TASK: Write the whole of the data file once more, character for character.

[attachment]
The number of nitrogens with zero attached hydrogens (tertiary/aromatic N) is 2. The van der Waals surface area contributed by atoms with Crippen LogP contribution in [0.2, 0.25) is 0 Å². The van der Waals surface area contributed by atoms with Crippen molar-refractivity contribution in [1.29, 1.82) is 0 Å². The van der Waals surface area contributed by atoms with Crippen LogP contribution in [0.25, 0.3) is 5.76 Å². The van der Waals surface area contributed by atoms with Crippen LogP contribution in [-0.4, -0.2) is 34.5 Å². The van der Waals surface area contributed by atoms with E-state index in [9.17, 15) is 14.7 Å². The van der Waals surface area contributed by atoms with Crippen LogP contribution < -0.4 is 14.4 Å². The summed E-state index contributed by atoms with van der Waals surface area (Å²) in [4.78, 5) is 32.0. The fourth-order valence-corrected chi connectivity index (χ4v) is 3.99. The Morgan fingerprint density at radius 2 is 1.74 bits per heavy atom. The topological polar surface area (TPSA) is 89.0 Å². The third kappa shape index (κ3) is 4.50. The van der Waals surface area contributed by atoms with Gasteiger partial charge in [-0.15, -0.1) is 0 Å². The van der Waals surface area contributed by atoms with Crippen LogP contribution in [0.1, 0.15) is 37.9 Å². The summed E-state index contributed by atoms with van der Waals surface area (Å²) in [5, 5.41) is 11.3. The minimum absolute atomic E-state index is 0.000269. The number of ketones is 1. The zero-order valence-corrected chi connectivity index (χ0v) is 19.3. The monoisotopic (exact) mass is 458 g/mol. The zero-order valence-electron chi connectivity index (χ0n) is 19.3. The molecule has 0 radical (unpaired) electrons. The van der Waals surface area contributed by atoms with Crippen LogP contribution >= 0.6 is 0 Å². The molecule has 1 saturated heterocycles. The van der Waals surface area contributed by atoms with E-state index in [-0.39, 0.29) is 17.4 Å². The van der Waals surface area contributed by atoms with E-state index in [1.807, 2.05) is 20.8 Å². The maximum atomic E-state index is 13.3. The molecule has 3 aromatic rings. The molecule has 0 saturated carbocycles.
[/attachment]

The number of nitrogens with zero attached hydrogens (tertiary/aromatic N) is 2. The van der Waals surface area contributed by atoms with Crippen LogP contribution in [0.2, 0.25) is 0 Å². The van der Waals surface area contributed by atoms with Crippen molar-refractivity contribution in [1.29, 1.82) is 0 Å². The van der Waals surface area contributed by atoms with Crippen LogP contribution in [0.25, 0.3) is 5.76 Å². The van der Waals surface area contributed by atoms with Crippen LogP contribution in [-0.4, -0.2) is 34.5 Å². The van der Waals surface area contributed by atoms with E-state index in [9.17, 15) is 14.7 Å². The van der Waals surface area contributed by atoms with Crippen LogP contribution < -0.4 is 14.4 Å². The summed E-state index contributed by atoms with van der Waals surface area (Å²) in [4.78, 5) is 32.0. The fourth-order valence-corrected chi connectivity index (χ4v) is 3.99. The Morgan fingerprint density at radius 2 is 1.74 bits per heavy atom. The topological polar surface area (TPSA) is 89.0 Å². The third kappa shape index (κ3) is 4.50. The van der Waals surface area contributed by atoms with Gasteiger partial charge in [-0.15, -0.1) is 0 Å². The van der Waals surface area contributed by atoms with Crippen LogP contribution in [0.1, 0.15) is 37.9 Å². The summed E-state index contributed by atoms with van der Waals surface area (Å²) in [5, 5.41) is 11.3. The minimum absolute atomic E-state index is 0.000269. The number of ketones is 1. The zero-order valence-corrected chi connectivity index (χ0v) is 19.3. The monoisotopic (exact) mass is 458 g/mol. The zero-order valence-electron chi connectivity index (χ0n) is 19.3. The molecule has 0 radical (unpaired) electrons. The van der Waals surface area contributed by atoms with Crippen LogP contribution >= 0.6 is 0 Å². The molecule has 1 saturated heterocycles. The van der Waals surface area contributed by atoms with E-state index in [-0.39, 0.29) is 17.4 Å². The van der Waals surface area contributed by atoms with E-state index in [1.807, 2.05) is 20.8 Å². The maximum atomic E-state index is 13.3. The molecule has 3 aromatic rings. The molecule has 0 saturated carbocycles.